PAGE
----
St. Patrick’s Church, Rome, April 2017. Mosaic of St. Patrick below Celtic cross.

The morning of the foundation ceremony, a delegation of three archbishops, 10 bishops and 300 other pilgrims from Ireland, America and other nations with significant Irish immigrant populations met with Pope Leo XIII. The visitors gave the pope “a magnificent chalice of Irish workmanship,” a photo album of “sights, churches and principal monuments” of Dublin and a nearly £16,000 donation to the Vatican exchequer. The pontiff blessed the trowel to be used in that afternoon’s building site ceremony and handed each of the guests a coin commemorating the 50th anniversary of his priestly ordination.

The pope addressed the group in Latin, according to The Nation, which reproduced his text with an English translation. He assured the visitors that he had viewed Ireland “with paternal care” since the start of his pontificate 10 years earlier.

“We were moved by her many claims upon us, but most of all by the integrity of that Catholic faith which, established by the labors and the zeal of St. Patrick, was preserved by the unconquerable fortitude of your ancestors, and transmitted to you to be guarded as a sacred inheritance,” he said.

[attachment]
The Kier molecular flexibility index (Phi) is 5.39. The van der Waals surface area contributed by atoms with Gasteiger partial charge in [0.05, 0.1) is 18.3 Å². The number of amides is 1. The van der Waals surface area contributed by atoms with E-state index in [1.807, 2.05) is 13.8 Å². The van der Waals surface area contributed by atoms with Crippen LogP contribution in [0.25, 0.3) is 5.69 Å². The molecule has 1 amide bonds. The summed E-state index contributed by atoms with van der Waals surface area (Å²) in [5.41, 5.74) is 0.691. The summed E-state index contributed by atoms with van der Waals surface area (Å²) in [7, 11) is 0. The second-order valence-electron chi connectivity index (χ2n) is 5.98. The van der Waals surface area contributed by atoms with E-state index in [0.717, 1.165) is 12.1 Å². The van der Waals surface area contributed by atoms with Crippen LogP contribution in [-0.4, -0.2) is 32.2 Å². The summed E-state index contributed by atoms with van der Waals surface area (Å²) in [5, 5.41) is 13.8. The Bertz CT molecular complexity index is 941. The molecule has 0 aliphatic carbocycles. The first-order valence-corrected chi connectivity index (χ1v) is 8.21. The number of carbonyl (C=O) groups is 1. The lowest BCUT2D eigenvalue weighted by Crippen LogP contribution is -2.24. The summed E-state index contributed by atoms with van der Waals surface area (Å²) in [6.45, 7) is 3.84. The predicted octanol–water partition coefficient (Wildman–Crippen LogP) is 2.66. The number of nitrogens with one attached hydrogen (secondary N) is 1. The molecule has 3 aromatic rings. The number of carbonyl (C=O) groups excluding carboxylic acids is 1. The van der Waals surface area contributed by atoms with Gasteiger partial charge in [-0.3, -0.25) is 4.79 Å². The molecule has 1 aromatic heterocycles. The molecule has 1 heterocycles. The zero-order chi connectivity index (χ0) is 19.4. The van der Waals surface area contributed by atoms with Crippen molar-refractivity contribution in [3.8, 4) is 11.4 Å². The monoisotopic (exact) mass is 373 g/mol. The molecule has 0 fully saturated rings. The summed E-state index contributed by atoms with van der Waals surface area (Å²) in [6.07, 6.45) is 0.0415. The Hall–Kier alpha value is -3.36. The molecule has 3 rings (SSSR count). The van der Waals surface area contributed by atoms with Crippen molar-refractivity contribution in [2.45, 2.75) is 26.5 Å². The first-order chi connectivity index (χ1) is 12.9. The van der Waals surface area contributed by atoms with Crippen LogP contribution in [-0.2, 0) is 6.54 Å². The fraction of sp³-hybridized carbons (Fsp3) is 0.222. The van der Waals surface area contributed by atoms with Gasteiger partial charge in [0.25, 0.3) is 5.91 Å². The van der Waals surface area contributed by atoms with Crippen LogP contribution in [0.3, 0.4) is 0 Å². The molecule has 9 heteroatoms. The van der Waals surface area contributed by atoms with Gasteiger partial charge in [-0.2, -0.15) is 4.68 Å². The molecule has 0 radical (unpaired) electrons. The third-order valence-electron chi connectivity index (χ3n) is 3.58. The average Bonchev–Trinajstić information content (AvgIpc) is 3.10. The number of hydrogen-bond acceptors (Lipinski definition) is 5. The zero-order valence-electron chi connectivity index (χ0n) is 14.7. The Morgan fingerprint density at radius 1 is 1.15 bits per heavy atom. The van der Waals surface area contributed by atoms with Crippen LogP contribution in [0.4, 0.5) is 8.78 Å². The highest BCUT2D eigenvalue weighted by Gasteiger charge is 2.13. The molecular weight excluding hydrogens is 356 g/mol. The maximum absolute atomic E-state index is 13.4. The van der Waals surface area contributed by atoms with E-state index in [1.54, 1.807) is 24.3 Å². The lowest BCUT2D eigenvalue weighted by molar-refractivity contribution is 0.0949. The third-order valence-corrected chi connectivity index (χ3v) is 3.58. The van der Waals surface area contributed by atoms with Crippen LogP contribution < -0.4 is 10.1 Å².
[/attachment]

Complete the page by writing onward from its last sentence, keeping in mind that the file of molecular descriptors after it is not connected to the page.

The mosaic above the sanctuary is by Rodolfo Villani and depicts St. Patrick converting the High King Laoghaire at Tara, using the shamrock to explain the Trinity. The banner UT CHRISTIANI ITA ET ROMANI SITIS (“Be ye Christians as those of the Roman Church”) — is from the writings of St. Patrick.

The pontiff also briefly discussed the “present state of affairs” in Ireland, noting that a year earlier he dispatched Archbishop Ignatius Persico to investigate the country’s troubles. At the time, tension between Irish tenant farmers and absentee landlords had been stoked by a protest strategy known as the Plan of Campaign, which sought to reduce rents by withholding payments. If tenants got evicted, the Plan called for peer-enforced social ostracism, or boycotting, to prevent others from leasing the land. Some Catholic clergy were tacitly supporting the movement by joining the simultaneous nationalist efforts to secure Irish political autonomy, called home rule.